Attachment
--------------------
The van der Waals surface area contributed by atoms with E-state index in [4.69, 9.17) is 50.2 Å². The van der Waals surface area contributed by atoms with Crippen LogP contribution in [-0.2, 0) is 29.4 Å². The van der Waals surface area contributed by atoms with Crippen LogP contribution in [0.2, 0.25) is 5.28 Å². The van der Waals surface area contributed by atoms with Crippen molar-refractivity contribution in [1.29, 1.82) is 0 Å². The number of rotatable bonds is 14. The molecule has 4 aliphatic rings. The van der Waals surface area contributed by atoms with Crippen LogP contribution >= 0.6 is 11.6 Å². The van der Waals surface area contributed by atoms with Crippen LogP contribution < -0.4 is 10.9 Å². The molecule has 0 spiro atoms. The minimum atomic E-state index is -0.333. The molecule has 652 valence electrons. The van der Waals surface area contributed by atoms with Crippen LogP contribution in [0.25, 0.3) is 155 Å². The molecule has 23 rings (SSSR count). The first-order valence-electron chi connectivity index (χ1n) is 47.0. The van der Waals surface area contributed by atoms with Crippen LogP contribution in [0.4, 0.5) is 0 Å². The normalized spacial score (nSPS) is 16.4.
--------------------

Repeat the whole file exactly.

The van der Waals surface area contributed by atoms with E-state index in [4.69, 9.17) is 50.2 Å². The van der Waals surface area contributed by atoms with Crippen LogP contribution in [-0.2, 0) is 29.4 Å². The van der Waals surface area contributed by atoms with Crippen LogP contribution in [0.2, 0.25) is 5.28 Å². The van der Waals surface area contributed by atoms with Crippen molar-refractivity contribution in [1.29, 1.82) is 0 Å². The number of rotatable bonds is 14. The molecule has 4 aliphatic rings. The van der Waals surface area contributed by atoms with Crippen LogP contribution >= 0.6 is 11.6 Å². The van der Waals surface area contributed by atoms with Crippen LogP contribution < -0.4 is 10.9 Å². The molecule has 0 spiro atoms. The minimum atomic E-state index is -0.333. The molecule has 652 valence electrons. The van der Waals surface area contributed by atoms with Crippen LogP contribution in [0.25, 0.3) is 155 Å². The molecule has 23 rings (SSSR count). The first-order valence-electron chi connectivity index (χ1n) is 47.0. The van der Waals surface area contributed by atoms with Crippen LogP contribution in [0.4, 0.5) is 0 Å². The normalized spacial score (nSPS) is 16.4.